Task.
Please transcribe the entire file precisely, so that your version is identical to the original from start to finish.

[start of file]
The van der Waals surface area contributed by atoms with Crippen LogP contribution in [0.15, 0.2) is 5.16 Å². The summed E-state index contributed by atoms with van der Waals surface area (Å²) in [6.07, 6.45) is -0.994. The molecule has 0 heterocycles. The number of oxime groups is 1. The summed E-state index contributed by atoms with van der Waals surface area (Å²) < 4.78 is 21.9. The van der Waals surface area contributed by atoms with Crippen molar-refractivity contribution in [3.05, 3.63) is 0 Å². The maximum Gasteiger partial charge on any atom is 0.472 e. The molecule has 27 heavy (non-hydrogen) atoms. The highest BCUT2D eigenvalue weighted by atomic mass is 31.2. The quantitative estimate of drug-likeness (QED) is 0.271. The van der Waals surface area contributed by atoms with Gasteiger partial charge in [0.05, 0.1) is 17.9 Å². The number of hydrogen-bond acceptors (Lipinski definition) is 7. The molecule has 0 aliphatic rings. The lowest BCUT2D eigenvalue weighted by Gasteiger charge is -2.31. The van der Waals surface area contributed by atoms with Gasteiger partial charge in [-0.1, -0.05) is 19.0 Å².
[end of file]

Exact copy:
The van der Waals surface area contributed by atoms with Crippen LogP contribution in [0.15, 0.2) is 5.16 Å². The summed E-state index contributed by atoms with van der Waals surface area (Å²) in [6.07, 6.45) is -0.994. The molecule has 0 heterocycles. The number of oxime groups is 1. The summed E-state index contributed by atoms with van der Waals surface area (Å²) < 4.78 is 21.9. The van der Waals surface area contributed by atoms with Crippen molar-refractivity contribution in [3.05, 3.63) is 0 Å². The maximum Gasteiger partial charge on any atom is 0.472 e. The molecule has 27 heavy (non-hydrogen) atoms. The highest BCUT2D eigenvalue weighted by atomic mass is 31.2. The quantitative estimate of drug-likeness (QED) is 0.271. The van der Waals surface area contributed by atoms with Gasteiger partial charge in [0.05, 0.1) is 17.9 Å². The number of hydrogen-bond acceptors (Lipinski definition) is 7. The molecule has 0 aliphatic rings. The lowest BCUT2D eigenvalue weighted by Gasteiger charge is -2.31. The van der Waals surface area contributed by atoms with Gasteiger partial charge in [-0.1, -0.05) is 19.0 Å².